The 2008 housing crash ravaged Arizona's economy...but did Donald Trump actually hope it would happen?
"In 2006, Donald Trump was hoping for a real estate crash," it says, showing a picture of Trump giving two thumbs up.
"And the man who could be our next president was rooting for it to happen," the ad contends.
That's followed by audio, identified as being from 2006, of Trump saying, "I sort of hope that happens because then people like me would go in and buy ... If there is a bubble burst, as they call it, you know, you could make a lot of money."
We wondered if there was more to the story.
When we emailed the Clinton campaign, they sent us two links. A May 19 CNN story offers details of Trump's comment, along with context. A May 23 story from NBC News shows that Trump's remark wasn't a one-time affair.
His statement reported in the Clinton ad comes from the audiobook How to Build a Fortune, created as part of Trump University, which has been the subject of three lawsuits from former "students" who allege they were ripped off by the billionaire.
The man interviewing Trump for the audiobook says, "There's a lot of talk, which you've no doubt heard too, about a so-called real estate bubble. What's your take on that pessimism?"
"Well first of all, I sort of hope that happens because then people like me would go in and buy. You know, if you're in a good cash position — which I'm in a good cash position today — then people like me would go in and buy like crazy," he says in a portion of the audiobook posted by CNN. "If there is a bubble burst, as they call it, you know, you can make a lot of money."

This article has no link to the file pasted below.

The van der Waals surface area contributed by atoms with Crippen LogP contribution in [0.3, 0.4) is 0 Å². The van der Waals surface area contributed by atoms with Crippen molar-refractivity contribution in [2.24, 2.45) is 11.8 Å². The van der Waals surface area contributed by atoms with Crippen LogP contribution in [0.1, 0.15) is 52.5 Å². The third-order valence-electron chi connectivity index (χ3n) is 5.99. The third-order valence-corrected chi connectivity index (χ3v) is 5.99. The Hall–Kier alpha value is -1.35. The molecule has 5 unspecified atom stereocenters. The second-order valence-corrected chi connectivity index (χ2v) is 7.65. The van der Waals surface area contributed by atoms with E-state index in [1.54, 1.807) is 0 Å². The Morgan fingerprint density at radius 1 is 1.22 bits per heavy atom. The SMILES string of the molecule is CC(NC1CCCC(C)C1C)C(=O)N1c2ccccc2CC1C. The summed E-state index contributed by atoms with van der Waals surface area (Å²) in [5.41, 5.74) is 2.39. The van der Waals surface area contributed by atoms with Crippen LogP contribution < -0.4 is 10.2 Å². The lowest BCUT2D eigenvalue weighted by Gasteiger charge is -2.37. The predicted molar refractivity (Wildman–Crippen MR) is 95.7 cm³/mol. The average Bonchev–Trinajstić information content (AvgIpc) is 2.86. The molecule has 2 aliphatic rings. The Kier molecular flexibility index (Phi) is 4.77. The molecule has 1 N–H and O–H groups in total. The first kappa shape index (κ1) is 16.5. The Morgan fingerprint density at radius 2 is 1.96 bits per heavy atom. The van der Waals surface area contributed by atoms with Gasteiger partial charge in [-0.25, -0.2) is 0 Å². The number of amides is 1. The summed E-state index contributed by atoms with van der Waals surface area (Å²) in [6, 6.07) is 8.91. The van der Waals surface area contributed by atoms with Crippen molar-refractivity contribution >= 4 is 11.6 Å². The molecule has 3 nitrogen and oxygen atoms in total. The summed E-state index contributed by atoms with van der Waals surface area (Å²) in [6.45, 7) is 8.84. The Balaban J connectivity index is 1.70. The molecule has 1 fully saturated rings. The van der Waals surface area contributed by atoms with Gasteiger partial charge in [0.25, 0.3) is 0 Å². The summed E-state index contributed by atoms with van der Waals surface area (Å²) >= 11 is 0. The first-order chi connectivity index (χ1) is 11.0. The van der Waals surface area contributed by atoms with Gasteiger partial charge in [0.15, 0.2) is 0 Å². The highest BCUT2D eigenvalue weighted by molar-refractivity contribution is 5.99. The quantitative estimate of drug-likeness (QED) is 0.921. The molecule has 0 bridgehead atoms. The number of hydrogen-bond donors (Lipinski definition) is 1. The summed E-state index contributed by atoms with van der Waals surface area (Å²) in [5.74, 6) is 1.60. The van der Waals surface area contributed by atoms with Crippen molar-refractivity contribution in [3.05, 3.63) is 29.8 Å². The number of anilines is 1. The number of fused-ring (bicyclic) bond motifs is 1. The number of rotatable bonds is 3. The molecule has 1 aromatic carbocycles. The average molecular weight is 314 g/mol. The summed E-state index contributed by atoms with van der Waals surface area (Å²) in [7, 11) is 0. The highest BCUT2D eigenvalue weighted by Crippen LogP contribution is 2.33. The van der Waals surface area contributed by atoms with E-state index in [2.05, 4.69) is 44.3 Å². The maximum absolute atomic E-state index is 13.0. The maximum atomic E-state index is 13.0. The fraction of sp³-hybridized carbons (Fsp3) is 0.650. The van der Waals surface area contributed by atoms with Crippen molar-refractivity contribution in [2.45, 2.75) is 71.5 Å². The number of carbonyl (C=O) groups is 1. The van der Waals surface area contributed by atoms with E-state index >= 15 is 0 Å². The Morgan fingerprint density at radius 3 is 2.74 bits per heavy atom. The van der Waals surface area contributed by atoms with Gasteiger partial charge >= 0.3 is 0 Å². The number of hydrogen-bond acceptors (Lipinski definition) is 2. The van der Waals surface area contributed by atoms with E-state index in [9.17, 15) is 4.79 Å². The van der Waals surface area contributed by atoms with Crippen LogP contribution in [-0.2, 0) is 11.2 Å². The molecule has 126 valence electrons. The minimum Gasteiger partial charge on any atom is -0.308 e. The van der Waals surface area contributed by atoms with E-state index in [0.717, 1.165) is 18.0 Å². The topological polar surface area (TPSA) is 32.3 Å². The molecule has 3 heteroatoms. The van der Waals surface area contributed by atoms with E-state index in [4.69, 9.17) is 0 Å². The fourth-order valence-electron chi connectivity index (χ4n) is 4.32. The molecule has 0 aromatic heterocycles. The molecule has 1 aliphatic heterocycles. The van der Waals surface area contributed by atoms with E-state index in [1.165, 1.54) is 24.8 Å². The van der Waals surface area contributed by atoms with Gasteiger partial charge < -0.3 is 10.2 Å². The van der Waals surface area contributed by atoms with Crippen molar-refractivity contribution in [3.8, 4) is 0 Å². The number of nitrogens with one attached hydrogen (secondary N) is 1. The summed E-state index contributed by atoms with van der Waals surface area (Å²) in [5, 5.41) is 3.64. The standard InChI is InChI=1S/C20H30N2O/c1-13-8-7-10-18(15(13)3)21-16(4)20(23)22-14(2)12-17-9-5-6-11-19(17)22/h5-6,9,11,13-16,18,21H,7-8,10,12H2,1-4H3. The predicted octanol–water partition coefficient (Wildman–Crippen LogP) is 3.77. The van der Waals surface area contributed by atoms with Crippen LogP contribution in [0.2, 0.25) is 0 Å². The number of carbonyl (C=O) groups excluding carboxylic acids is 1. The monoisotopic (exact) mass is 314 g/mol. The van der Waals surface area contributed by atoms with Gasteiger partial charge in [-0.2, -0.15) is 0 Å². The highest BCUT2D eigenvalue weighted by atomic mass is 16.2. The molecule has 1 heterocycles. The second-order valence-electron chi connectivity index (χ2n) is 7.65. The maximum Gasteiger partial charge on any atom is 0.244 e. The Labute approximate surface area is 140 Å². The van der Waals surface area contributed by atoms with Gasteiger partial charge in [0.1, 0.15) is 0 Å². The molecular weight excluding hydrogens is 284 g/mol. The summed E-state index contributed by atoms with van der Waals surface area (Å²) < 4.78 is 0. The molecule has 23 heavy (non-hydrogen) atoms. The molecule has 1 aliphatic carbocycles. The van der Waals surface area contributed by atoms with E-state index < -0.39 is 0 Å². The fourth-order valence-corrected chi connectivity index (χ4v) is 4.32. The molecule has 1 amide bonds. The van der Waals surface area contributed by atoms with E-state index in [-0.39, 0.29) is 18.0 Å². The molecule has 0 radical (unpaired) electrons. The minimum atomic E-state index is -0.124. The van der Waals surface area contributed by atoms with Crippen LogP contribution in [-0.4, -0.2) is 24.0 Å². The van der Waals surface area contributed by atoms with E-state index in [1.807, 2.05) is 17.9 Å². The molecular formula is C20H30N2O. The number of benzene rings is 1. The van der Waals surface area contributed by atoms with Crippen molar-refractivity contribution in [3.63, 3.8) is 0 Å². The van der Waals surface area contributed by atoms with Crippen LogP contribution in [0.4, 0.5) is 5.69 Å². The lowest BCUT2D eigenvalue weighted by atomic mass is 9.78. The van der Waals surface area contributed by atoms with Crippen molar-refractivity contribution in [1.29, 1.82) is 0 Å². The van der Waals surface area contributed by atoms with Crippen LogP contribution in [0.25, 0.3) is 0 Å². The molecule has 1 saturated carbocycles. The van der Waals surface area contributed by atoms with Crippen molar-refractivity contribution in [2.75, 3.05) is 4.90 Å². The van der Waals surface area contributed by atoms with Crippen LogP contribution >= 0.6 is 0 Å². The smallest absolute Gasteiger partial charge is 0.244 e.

Whether the "bubble burst" that Trump was hoping for deserves to be called a "crash," especially a crash on the scale of what occurred during the Great Recession, is open to debate.
But it's important to stress that Trump was doing nothing than articulating an investment principle — look for a bargain. Good investors, he was arguing, should buy low and sell high.
A year later, in 2007, Trump was telling the Toronto Globe and Mail that he was ready to invest in real estate because the market was starting to head down.
"People have been talking about the end of the cycle for 12 years, and I'm excited if it is," he told the paper. "I've always made more money in bad markets than in good markets."
But, once again, it's clear that Trump didn't see what was coming.
Clinton said, "In 2006, Donald Trump was hoping for a real estate crash."
He said on more than one occasion that he welcomed a downturn in the real estate market because it would give him a chance to buy properties at a bargain and sell them at a higher price later.
What's far less clear is whether Trump was rooting for something on the scale of the Great Recession, a suggestion made in the Clinton ad.
In fact, his comments in his audiobook and to the Globe and Mail show that he didn't envision the financial meltdown that followed.
Because Clinton's statement is accurate but needs clarification or additional information, we rate it Mostly True.
For the complete fact-check, visit our news partner, PolitiFact.